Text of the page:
Student Success – More Than Just Math and Reading Success
Recently, researchers at CCSR reported on the role on noncognitive factors in student success and examined the complex body of evidence around the predictors, mediators, and moderators of adolescent educational outcomes. Their essential findings reiterate the frustration of using an ecological model as a predictive one. With the complex interaction of the individual, family, school, and community, how can the evidence lead to a pathway of academic and social success for all students? One place to look for answers are within the school system itself, specifically at teachers, whose ability to quantify their student’s success is becoming paramount to their own job security. Can teachers work to develop this delicate balance that nurtures both cognitive and noncognitive factors?
They can’t. Or rather, they can’t do it alone. Teachers, like the children they teach, need support. This support can come from administrators, parents, and other community resources outside of the school, but should also come from support staff within the school, which should include some combination of collaborating adjustment counselors, guidance counselors, social workers, psychologists, nurses, and family advocates/parent liaisons.
These human resources, if well integrated into the curriculum and instruction of the school, can add value to the educational experience by providing teachers with the care and support they need to do their job effectively and efficiently. These support professionals serve to bolster the very “noncognitive” factors outlined in the CCSR report—those essential skills, behaviors, and characteristics that are intricately linked to positive academic outcomes. And, as the CCSR report reiterates, it is the non-standardized outcomes, rather than the standardized tests, that are predictive of academic success, and yet so much emotional energy and social and economic currency is invested in high stakes standardized testing. I only wish that the human beings trained to support youth in schools could be valued as much. While we continue to sort through the studies and strategies that best enhance the school experience for all youth, we need to continue to invest in their social, emotional and academic growth with a human investment.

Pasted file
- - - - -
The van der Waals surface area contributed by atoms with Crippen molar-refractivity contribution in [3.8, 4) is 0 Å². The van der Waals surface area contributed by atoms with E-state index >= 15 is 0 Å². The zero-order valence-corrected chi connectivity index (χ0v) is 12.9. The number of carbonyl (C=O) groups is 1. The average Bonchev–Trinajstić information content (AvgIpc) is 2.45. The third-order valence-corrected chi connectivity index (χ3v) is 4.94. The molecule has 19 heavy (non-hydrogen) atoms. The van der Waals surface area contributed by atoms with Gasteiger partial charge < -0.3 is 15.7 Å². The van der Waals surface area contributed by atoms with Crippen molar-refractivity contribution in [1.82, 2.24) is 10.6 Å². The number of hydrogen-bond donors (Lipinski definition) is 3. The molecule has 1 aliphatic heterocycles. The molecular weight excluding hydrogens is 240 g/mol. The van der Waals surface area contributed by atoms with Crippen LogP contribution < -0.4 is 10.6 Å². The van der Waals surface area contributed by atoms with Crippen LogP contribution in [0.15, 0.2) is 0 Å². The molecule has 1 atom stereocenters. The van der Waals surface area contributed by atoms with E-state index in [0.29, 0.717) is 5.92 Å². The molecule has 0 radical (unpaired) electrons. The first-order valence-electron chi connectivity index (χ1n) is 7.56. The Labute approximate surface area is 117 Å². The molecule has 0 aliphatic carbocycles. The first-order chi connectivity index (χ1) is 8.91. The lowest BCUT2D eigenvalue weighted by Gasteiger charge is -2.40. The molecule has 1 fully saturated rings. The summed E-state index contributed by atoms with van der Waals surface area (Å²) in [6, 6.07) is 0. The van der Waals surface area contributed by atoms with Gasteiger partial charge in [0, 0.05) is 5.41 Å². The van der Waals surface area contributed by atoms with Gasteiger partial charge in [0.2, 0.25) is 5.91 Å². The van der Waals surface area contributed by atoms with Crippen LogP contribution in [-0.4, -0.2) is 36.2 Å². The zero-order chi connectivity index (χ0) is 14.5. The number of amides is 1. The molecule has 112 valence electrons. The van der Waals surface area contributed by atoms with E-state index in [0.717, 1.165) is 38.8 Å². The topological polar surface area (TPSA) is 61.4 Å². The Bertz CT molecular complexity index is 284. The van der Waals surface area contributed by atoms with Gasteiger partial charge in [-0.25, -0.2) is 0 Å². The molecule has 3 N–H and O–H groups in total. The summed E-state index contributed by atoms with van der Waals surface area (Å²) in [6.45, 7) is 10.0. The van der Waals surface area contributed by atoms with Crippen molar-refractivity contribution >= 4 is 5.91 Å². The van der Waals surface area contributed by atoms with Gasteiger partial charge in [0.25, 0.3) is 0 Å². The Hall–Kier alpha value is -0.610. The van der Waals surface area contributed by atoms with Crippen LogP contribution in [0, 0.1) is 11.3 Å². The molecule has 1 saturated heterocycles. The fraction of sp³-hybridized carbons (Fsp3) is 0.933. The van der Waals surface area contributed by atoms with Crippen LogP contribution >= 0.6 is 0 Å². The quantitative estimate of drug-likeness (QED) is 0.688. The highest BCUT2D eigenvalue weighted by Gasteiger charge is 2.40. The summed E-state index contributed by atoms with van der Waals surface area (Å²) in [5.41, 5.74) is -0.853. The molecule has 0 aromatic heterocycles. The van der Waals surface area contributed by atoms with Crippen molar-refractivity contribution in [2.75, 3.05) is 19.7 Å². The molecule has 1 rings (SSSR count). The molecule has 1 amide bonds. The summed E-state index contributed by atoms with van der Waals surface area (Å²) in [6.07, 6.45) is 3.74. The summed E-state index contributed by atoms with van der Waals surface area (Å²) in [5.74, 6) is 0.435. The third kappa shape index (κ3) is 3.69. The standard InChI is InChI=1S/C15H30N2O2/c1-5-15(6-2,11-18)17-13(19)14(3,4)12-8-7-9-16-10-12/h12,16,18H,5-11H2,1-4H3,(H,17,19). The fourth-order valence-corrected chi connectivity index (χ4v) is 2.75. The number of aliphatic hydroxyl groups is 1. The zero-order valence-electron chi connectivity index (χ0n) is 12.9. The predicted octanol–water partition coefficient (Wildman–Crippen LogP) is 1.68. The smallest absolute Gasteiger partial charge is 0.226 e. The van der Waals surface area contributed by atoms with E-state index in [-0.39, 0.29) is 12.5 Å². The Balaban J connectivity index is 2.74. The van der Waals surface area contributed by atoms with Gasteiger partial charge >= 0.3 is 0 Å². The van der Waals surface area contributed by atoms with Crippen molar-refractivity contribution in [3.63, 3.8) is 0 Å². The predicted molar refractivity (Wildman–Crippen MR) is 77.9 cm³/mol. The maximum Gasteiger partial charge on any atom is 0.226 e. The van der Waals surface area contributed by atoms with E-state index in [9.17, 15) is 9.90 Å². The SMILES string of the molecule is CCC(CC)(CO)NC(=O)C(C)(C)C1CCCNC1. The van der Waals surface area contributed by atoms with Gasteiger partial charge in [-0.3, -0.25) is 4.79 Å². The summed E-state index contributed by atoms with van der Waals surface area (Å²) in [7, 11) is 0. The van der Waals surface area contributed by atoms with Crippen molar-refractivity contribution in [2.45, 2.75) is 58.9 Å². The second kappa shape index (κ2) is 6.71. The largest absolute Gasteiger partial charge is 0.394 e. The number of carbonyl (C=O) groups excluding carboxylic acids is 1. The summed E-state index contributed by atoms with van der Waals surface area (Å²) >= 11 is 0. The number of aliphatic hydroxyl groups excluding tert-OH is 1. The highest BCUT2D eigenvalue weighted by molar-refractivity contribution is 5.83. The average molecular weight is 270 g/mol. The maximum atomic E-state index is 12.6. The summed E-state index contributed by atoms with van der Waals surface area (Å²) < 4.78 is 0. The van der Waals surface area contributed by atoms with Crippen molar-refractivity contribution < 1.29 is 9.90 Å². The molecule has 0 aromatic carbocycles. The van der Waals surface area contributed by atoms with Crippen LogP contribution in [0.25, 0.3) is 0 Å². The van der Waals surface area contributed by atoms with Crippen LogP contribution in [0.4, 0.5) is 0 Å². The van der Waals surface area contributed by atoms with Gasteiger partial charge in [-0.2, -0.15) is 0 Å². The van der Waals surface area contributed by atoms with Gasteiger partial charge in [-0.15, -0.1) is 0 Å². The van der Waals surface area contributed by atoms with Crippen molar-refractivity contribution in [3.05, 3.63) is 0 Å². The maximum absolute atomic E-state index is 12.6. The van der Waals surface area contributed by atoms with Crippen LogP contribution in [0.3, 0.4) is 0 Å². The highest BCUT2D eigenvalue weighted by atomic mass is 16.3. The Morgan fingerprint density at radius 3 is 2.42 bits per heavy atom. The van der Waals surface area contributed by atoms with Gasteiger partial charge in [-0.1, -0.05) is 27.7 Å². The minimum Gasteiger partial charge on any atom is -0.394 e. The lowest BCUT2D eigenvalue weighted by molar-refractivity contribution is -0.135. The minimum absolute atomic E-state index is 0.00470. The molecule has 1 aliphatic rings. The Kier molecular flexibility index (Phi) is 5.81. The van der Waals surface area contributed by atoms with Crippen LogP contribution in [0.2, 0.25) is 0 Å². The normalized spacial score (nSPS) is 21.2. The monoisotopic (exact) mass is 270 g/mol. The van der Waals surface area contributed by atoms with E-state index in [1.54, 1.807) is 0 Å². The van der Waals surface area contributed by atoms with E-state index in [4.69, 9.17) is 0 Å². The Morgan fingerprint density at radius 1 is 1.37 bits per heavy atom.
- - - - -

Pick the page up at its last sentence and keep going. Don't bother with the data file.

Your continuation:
This post was written in response to a report called "Teaching Adolescents to Become Learners: The Role of Noncognitive Factors in Shaping School Performance" published by the University of Chicago Consortium on Chicago School Research.
Emily Mann is an Associate Academic Specialist in the Human Services Program at Northeastern University. She received a bachelor’s degree in Sociology from the State University of New York at Geneseo, a Master’s of Science in Social Work, and a Ph.D. in Social Welfare from the University of Wisconsin-Madison, where she studied the effects of early intervention on delinquency prevention. Dr. Mann spent two years as a Postdoctoral Fellow in the Clinical Research Training Program (CRTP) at the Harvard University Graduate School of Education, and was also a National Academy of Education/Spencer Postdoctoral Fellow. Dr. Mann's teaching and research focuses on educational interventions and academic and social functioning.